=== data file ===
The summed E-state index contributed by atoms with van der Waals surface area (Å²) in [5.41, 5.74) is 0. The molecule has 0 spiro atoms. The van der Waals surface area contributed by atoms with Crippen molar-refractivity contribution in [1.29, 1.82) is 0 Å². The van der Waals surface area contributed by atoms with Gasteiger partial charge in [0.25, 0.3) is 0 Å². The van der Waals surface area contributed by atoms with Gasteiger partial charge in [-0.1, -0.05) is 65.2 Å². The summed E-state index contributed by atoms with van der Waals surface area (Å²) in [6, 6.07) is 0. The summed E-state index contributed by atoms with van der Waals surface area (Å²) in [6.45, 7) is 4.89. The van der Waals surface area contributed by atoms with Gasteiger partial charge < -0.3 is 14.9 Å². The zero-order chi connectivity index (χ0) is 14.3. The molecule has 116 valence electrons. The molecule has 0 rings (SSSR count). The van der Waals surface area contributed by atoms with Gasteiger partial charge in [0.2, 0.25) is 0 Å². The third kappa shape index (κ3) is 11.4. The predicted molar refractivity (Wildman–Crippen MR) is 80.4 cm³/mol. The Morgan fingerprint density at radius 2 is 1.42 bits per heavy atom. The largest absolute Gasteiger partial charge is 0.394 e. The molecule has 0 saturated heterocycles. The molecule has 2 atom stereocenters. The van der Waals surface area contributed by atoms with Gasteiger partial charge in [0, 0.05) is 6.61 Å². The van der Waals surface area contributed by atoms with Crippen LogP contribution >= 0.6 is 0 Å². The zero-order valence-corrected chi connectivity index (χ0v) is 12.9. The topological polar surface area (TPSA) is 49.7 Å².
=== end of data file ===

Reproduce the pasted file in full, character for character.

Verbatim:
The summed E-state index contributed by atoms with van der Waals surface area (Å²) in [5.41, 5.74) is 0. The molecule has 0 spiro atoms. The van der Waals surface area contributed by atoms with Crippen molar-refractivity contribution in [1.29, 1.82) is 0 Å². The van der Waals surface area contributed by atoms with Gasteiger partial charge in [0.25, 0.3) is 0 Å². The van der Waals surface area contributed by atoms with Gasteiger partial charge in [-0.1, -0.05) is 65.2 Å². The summed E-state index contributed by atoms with van der Waals surface area (Å²) in [6, 6.07) is 0. The summed E-state index contributed by atoms with van der Waals surface area (Å²) in [6.45, 7) is 4.89. The van der Waals surface area contributed by atoms with Gasteiger partial charge < -0.3 is 14.9 Å². The zero-order chi connectivity index (χ0) is 14.3. The molecule has 116 valence electrons. The molecule has 0 rings (SSSR count). The van der Waals surface area contributed by atoms with Gasteiger partial charge in [0.2, 0.25) is 0 Å². The third kappa shape index (κ3) is 11.4. The predicted molar refractivity (Wildman–Crippen MR) is 80.4 cm³/mol. The Morgan fingerprint density at radius 2 is 1.42 bits per heavy atom. The largest absolute Gasteiger partial charge is 0.394 e. The molecule has 0 saturated heterocycles. The molecule has 2 atom stereocenters. The van der Waals surface area contributed by atoms with Gasteiger partial charge in [0, 0.05) is 6.61 Å². The van der Waals surface area contributed by atoms with Crippen LogP contribution >= 0.6 is 0 Å². The zero-order valence-corrected chi connectivity index (χ0v) is 12.9. The topological polar surface area (TPSA) is 49.7 Å².